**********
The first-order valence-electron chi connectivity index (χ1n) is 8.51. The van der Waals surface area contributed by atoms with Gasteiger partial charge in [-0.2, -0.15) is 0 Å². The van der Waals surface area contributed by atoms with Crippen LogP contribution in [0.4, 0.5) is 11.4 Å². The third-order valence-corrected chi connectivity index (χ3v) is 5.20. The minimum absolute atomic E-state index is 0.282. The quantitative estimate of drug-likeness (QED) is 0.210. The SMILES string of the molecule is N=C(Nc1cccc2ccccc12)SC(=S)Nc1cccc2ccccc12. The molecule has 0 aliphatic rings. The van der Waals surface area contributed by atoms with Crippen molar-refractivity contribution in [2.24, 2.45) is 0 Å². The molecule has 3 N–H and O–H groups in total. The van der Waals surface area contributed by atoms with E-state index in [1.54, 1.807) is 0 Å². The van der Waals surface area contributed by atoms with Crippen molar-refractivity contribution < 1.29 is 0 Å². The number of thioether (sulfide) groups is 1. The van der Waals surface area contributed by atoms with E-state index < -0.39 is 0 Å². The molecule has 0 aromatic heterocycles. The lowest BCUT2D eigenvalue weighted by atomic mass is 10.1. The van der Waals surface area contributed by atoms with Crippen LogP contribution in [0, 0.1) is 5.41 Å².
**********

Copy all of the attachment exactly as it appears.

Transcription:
The first-order valence-electron chi connectivity index (χ1n) is 8.51. The van der Waals surface area contributed by atoms with Gasteiger partial charge in [-0.2, -0.15) is 0 Å². The van der Waals surface area contributed by atoms with Crippen LogP contribution in [0.4, 0.5) is 11.4 Å². The third-order valence-corrected chi connectivity index (χ3v) is 5.20. The minimum absolute atomic E-state index is 0.282. The quantitative estimate of drug-likeness (QED) is 0.210. The SMILES string of the molecule is N=C(Nc1cccc2ccccc12)SC(=S)Nc1cccc2ccccc12. The molecule has 0 aliphatic rings. The van der Waals surface area contributed by atoms with Crippen molar-refractivity contribution in [2.24, 2.45) is 0 Å². The molecule has 3 N–H and O–H groups in total. The van der Waals surface area contributed by atoms with E-state index in [1.54, 1.807) is 0 Å². The van der Waals surface area contributed by atoms with Crippen molar-refractivity contribution < 1.29 is 0 Å². The number of thioether (sulfide) groups is 1. The van der Waals surface area contributed by atoms with E-state index < -0.39 is 0 Å². The molecule has 0 aromatic heterocycles. The lowest BCUT2D eigenvalue weighted by atomic mass is 10.1. The van der Waals surface area contributed by atoms with Crippen LogP contribution in [0, 0.1) is 5.41 Å².